The Pittsburgh Steelers are out of Latrobe and back at the UPMC Rooney Sports Complex, also referred to as the South Side Facility. We are already into the regular season, where everything is magnified and, you know, actually counts. The team is working through the highs and lows and dramas that go through a typical Steelers season.
How are the rookies performing? What about the players that the team signed in free agency? Who is missing time with injuries, and when are they going to be back? What are the coaches saying about what they are going to do this season that might be different from how it was a year ago?
These are the sorts of questions among many others that we have been exploring on a daily basis and will continue to do so. Football has become a year-round pastime and there is always a question to be asked, though there is rarely a concrete answer, as I’ve learned in my years of doing this.
Question: How telling was last night’s big road win about who the 2018 Steelers are going to be?
I do hope that Steelers fans around the country—around the world—are actually taking the time to enjoy last night’s victory, the first of the season, in spite of the fact that the team was outscored 17-0 in the second half and only ended up winning by a field goal.
The team is now 1-1-1 through three games, a .500 record, and is only half a game out of first place in the AFC North, with the Baltimore Ravens and the Cincinnati Bengals tied at the top of the standings at 2-1. They will face the Ravens next week and the Bengals soon after.
Outside of the Tampa Bay Buccaneers’ opening scoring drive, the Steelers looked pretty good pretty consistently in the first half, putting up 30 points on a combined offensive and defensive effort, even with a punt thrown in for good measure that helped lead to a pick six.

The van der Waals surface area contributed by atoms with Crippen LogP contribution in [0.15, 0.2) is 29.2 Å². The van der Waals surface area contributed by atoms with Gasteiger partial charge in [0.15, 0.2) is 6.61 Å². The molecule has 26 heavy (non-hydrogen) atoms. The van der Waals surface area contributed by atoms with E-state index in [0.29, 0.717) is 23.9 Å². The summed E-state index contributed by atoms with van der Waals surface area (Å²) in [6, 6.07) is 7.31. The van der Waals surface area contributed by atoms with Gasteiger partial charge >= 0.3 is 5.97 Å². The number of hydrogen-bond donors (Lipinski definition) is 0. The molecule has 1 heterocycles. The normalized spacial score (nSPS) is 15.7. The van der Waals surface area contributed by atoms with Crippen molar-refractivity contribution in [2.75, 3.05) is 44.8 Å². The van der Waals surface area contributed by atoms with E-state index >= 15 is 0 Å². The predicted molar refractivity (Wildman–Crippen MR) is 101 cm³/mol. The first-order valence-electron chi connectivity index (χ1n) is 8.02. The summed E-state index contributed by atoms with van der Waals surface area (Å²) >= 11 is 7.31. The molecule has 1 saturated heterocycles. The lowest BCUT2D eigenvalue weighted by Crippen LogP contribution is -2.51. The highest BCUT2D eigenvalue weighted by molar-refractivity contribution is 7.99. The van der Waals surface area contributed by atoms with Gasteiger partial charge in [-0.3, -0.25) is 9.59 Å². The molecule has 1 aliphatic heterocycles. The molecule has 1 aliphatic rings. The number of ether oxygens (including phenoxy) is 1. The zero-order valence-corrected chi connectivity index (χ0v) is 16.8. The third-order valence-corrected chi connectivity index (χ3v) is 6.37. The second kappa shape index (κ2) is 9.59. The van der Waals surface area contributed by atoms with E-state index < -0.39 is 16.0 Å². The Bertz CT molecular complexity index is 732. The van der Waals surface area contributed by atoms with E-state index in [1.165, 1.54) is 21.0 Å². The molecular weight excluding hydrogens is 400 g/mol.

The second half proved to be a different beast with the Buccaneers getting a lot of burn—and the Steelers’ right-side cornerbacks getting burned. Ryan Fitzpatrick threw for over 400 yards, doing so for the third game in a row and becoming the first quarterback in NFL history to do that.
Neither team ran the ball often, or well, on a play-to-play basis. The Steelers generated pressure, but too often still allowed the play to run on-schedule or through improvisation with success. They gave up a 20-yard screen on third and 18, for example.
Meanwhile, the offense largely disappeared in the second half until late in the fourth quarter. Still, they put up over 400 yards, and the defense recorded four takeaways. The punting unit even got a couple of deep pins inside the five.
There were plenty of warts to go around for all three phases. The question is just how long those blemishes will remain, and if they can be removed. This team is clearly talented enough to win—going on the road to beat a tough team—but can they stop beating themselves?